Immerse Yourself In French Culture And History At This Underrated Island

France is known worldwide for its history, culture, and landscapes, which vary from mountains to beaches. Southern France does not see as many tourists as Paris, but places like Provence and cities like Cannes on the French Riviera also receive millions of tourists. Even still, there are some underrated places in France's section of the Mediterranean Sea. Among these is the island of Corsica.

Compared to the Mediterranean islands of Spain and Greece, Corsica is among the larger islands in the Mediterranean Sea and is located north of Italy's Sardinia. Despite its distance from Paris, Corsica has significantly impacted France's national and international affairs because French emperor Napoleon Bonaparte was born in Corsica's coastal city, Ajaccio, in 1769. Ajaccio is intriguing for history buffs as visitors to the city can see his childhood home. They can also admire the busts of the Bonaparte family and paintings from his uncle's personal collection at the Palais Fesch art museum. Additionally, they can see a statue of Bonaparte at the Place d'Austerlitz.

See the former home of Corsica's governors in Bastia

Ferries arrive at Ajaccio from Nice, Marseille, Toulon, and Porto Torres. One of the most striking monuments of Ajaccio, the Citadelle d'Ajaccio, quickly comes into view as the ferries approach the nearby docks. This citadel dates back to 1492, and the Genoese used it as protection against invaders. Though its fortifications were strengthened in the early 1500s, the French successfully overtook the area in 1553. By 1768, the French bought the entire island of Corsica from the Genoese. Today, the citadel is open year-round and offers beautiful views of the ocean.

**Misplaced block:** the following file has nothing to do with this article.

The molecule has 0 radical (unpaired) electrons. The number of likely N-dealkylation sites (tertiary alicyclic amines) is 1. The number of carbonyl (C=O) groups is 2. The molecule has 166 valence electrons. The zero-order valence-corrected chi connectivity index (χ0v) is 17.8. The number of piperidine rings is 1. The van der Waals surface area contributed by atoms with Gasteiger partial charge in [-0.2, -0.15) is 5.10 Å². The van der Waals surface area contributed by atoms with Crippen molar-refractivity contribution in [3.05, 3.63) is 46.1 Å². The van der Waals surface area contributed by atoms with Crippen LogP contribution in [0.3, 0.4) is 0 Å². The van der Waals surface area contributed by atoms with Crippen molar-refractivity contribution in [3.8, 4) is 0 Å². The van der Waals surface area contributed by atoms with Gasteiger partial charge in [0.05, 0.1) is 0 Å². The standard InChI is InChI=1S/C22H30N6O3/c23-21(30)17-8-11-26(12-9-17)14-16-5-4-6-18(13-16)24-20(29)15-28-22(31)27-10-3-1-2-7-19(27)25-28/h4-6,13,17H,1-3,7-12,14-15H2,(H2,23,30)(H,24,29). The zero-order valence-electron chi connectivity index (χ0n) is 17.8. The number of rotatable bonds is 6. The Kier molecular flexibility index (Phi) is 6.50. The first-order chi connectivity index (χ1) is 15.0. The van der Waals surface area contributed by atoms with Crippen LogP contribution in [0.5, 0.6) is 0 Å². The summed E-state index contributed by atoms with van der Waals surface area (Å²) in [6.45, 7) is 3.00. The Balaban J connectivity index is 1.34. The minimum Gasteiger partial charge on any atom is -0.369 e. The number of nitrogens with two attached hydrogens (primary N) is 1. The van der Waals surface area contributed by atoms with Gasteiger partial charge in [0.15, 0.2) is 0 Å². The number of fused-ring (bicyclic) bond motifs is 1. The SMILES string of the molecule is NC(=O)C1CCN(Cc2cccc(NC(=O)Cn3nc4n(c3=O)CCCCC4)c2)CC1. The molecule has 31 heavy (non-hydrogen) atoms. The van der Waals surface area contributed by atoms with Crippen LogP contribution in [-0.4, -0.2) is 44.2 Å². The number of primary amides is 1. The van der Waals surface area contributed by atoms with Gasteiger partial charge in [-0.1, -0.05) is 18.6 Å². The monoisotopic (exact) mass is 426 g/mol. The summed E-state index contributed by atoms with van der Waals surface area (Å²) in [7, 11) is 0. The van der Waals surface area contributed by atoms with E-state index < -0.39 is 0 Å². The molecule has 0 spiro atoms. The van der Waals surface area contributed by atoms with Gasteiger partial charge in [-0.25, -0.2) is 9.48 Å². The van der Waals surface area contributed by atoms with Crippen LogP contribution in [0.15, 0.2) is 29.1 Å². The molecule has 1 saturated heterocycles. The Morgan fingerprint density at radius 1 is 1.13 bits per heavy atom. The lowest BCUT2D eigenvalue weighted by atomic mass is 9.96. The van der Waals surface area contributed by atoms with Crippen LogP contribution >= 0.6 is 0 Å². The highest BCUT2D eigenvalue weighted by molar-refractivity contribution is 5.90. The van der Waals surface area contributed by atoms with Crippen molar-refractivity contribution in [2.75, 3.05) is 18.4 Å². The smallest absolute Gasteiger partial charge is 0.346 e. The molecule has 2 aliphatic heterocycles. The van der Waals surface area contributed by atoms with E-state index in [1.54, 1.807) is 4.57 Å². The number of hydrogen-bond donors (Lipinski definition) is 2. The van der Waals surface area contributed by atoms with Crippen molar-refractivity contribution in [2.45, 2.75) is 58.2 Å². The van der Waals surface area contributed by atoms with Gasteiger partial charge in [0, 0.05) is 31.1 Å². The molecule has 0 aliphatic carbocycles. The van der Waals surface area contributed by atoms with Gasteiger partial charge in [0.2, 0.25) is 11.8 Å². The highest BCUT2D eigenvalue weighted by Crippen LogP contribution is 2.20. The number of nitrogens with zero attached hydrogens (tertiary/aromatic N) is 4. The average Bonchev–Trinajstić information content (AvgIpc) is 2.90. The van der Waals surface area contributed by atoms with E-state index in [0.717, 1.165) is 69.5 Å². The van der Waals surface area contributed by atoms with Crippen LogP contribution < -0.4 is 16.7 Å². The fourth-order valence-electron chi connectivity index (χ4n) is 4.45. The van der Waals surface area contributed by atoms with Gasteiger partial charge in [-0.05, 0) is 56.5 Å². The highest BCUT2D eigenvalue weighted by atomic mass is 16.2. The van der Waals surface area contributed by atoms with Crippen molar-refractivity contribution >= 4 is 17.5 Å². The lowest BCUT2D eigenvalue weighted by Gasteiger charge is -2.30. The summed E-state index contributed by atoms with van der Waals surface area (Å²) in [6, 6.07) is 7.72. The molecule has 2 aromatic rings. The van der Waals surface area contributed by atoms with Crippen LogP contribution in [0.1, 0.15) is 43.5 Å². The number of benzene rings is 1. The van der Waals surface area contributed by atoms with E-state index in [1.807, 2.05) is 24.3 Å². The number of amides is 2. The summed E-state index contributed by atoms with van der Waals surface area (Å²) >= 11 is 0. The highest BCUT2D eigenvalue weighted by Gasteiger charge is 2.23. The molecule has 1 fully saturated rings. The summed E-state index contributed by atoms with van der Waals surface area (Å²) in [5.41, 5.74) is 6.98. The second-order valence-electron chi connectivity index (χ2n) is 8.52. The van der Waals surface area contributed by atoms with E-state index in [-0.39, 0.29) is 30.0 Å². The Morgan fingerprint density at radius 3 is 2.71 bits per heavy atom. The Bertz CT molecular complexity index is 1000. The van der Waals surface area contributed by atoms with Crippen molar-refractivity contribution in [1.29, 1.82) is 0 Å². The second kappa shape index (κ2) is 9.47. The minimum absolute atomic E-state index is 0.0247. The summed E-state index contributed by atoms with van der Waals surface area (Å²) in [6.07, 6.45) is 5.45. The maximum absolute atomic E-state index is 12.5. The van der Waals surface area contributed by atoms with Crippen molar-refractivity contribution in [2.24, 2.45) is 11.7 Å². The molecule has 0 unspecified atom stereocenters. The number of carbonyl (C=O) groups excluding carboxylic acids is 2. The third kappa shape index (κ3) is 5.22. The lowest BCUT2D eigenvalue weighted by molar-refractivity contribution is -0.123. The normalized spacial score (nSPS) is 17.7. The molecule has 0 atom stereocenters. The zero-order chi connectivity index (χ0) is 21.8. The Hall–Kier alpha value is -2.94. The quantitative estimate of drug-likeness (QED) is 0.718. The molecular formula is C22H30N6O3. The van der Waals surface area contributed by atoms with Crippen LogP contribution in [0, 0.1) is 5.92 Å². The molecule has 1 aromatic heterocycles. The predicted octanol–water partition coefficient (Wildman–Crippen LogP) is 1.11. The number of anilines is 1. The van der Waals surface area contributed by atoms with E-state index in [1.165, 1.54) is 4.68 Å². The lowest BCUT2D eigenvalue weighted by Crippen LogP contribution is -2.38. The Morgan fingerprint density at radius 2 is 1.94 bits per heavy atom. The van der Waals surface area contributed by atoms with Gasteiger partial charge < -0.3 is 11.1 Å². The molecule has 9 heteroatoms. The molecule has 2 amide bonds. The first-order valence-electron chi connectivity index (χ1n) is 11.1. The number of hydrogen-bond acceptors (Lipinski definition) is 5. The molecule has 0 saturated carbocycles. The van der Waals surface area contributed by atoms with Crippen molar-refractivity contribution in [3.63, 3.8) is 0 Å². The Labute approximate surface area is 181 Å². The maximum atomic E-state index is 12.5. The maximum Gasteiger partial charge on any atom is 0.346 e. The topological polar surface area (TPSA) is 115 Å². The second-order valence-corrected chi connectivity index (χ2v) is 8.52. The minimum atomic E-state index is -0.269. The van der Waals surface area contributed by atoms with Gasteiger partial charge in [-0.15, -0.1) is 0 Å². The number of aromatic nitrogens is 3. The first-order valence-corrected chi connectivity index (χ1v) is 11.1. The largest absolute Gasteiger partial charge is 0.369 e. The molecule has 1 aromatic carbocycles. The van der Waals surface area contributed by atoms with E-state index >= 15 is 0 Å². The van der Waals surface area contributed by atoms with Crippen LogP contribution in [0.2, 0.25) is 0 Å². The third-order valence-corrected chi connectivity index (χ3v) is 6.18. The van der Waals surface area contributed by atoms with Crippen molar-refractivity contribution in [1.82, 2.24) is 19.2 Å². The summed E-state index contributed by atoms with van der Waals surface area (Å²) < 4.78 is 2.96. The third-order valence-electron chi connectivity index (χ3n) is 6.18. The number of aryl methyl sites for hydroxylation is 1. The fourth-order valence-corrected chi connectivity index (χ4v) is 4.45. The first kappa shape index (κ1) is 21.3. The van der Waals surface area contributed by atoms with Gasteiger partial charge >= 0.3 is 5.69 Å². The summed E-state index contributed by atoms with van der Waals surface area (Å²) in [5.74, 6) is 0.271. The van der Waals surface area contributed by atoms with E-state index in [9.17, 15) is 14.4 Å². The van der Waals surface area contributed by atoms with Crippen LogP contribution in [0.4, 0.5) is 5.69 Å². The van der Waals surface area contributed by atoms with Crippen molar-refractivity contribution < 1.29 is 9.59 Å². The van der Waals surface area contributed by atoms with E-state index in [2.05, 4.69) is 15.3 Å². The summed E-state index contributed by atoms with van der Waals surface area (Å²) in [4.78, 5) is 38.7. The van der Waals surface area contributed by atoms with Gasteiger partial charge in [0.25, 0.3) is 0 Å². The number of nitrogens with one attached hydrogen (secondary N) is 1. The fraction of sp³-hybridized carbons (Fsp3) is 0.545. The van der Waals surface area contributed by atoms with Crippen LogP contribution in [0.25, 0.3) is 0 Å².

In the northeastern region of Corsica is Bastia, which is also connected via ferry to multiple places in mainland Europe, including Marseille, Genova, and Toulon. Bastia has a citadel of its own called the Palais des Gouverneurs. As the name suggests, this bright yellow building used to serve as the home for Corsica's Genoese governors. It is located near Jardin Romieu, or Romieu Garden, which overlooks the ocean and Bastia's port. 

Get French cuisine at one of Saint-Florent's many restaurants

A 45-minute drive from Bastia is Saint-Florent, a quaint town with crystal-clear water. To get close to the water or take a swim, Saint-Florent's Ospédale, La Roya, and Olzu beaches (plage in French) are all formidable options. Lotu, a more secluded beach with white sand and cliffs, is just 20 minutes away by boat. Le Popeye goes between Saint-Florent's port and Lotu multiple times daily. Le Popeye also takes passengers slightly further than Lotu Beach to Saleccia Beach. Both are seemingly untouched and often rank among the island's best beaches. However, visiting Saint-Florent would not be complete without some French seafood. Pick from multiple restaurants, such as Le Petit Caporal, near the town's port.

For more nature, head to the center of the island. A thin river winds through rocky terrain, creating unique hiking locations such as those near the small city of Asco. Hiking The Asco trail takes visitors from the town to natural swimming areas through the valley. In Asco itself, be sure to stop by the Ascu Church (Église d'Asco) to see its beautiful steeple nestled among the picturesque mountains.